As for Goodell, perhaps he has grown comfortable as the NFL’s version of Vince McMahon, appropriating the archetype “heel” role made popular by the WWE’s iconic owner. Think back to the slight smirk Goodell leaked when fans booed him during his announcement at the 2016 NFL draft. And as long as the consumers keep consuming NFL products at greater and greater rates, Goodell and his owners have good reason to smirk, if not outright smile.

Still, the apparent death of deflategate provides Goodell with an opportunity to change the narrative on him and the way he has handled the case, if only slightly. Goodell could start by reaching a settlement with Brady and reducing the player’s suspension by two, or more, games. In doing so, he could make a statement that the scientific evidence on ball deflation has moved him to punish Brady only for obstructing the investigation. Not only would this decision make the commissioner look a bit more reasonable, a penalty reduction also makes fiscal sense as the NFL does not benefit from having Brady on the bench for four games. Until the next round of CBA negotiations, Goodell should also appoint independent arbitrators for resolving player grievance disputes. He has assigned independent arbitrators in the past, and he should do so again in all future cases or risk more scrutiny from his critics and the NFLPA. Note that Goodell still retains the authority to vet and select the arbitrators and in doing this he can retain some degree of control over the process while also affording the players a semblance of due process.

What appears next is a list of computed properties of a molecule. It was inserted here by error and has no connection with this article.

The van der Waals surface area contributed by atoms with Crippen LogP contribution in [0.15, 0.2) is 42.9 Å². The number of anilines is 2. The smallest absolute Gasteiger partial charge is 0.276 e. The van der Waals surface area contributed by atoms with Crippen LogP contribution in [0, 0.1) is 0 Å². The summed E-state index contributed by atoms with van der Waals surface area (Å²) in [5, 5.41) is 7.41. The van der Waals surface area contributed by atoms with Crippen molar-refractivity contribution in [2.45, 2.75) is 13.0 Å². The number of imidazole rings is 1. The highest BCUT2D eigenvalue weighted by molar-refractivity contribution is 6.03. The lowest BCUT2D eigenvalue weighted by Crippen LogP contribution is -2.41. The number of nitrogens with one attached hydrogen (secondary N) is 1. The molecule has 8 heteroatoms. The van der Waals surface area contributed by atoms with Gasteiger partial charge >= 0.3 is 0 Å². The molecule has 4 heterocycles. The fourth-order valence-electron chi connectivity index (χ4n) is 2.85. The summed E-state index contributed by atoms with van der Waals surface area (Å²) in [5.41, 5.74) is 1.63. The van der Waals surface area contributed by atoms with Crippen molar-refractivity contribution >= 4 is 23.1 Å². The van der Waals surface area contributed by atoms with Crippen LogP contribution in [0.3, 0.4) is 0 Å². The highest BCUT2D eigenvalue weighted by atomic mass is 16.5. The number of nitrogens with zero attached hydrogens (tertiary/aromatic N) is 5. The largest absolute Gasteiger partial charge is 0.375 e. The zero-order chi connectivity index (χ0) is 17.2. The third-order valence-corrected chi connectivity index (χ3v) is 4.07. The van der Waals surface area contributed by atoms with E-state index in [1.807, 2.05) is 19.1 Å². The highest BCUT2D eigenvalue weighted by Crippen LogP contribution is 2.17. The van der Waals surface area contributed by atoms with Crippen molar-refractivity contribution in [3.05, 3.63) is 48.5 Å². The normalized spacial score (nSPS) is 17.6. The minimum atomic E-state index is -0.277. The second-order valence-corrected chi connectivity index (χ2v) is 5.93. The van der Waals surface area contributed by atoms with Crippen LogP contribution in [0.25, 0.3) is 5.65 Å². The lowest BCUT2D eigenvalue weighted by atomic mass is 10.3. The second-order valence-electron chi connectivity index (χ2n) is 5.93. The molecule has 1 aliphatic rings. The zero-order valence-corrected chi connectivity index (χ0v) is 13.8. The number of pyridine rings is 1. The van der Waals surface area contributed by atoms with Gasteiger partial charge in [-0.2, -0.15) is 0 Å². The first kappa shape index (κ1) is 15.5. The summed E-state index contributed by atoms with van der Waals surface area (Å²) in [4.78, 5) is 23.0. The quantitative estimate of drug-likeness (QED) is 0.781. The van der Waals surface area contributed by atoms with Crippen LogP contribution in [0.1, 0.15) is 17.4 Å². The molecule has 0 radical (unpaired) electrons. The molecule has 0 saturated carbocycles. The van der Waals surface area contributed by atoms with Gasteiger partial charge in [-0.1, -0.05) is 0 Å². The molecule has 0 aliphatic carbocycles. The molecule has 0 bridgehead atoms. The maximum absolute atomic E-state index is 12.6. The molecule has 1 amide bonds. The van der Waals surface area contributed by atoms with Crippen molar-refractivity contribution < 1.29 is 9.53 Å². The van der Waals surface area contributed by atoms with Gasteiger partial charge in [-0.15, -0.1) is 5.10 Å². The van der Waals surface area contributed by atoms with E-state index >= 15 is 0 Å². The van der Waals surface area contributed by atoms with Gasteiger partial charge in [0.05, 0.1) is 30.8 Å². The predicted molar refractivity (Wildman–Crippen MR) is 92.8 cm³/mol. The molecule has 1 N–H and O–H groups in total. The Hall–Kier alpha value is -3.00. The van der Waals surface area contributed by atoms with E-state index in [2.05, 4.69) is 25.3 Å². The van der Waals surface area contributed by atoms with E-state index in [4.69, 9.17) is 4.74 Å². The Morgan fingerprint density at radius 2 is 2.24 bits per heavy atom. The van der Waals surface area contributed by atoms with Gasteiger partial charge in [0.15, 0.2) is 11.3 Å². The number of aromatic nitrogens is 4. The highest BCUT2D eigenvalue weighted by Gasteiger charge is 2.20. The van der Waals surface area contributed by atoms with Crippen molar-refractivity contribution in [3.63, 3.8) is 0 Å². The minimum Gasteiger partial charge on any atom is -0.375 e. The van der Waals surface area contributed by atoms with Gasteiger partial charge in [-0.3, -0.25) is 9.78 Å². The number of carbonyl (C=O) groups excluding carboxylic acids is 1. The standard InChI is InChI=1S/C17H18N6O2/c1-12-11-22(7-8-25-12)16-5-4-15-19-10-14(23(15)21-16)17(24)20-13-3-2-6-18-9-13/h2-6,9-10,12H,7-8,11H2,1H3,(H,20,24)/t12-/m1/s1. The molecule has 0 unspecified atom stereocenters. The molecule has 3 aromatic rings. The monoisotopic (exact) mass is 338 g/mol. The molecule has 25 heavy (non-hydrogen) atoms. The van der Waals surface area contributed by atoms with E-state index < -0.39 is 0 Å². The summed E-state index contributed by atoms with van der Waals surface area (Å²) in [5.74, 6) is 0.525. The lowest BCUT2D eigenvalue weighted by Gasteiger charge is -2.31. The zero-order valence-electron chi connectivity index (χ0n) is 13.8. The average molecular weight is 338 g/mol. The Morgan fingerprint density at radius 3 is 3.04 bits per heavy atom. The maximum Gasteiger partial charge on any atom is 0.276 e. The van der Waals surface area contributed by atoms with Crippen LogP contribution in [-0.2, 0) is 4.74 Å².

But for now, Goodell is not obligated to adopt any of these suggestions because the case was resolved in his favor. Therefore, whether seminal or nonsensical, deflategate’s real legacy has yet to be decided. The case may serve as the catalyst for substantive changes made to the NFL’s collective bargaining agreement by providing the NFLPA with the incentive and mandate to negotiate for better process for player grievance arbitration. Deflategate could also define Goodell’s tenure as Commissioner, a stain on his reputation that is never removed. On the other hand, the case could easily end up as just another forgotten footnote in the annals of the nation’s most popular, for now, professional sports league.

Post by: Thomas A. Baker III, J.D., Ph.D., Ruling Sports Contributor (@DrTab3)

Thomas A. Baker III, J.D., Ph.D. is a commercial litigator turned professor of sports law at the University of Georgia. His research is mostly on the application of commercial laws to sport. Follow him on Twitter @DrTab3.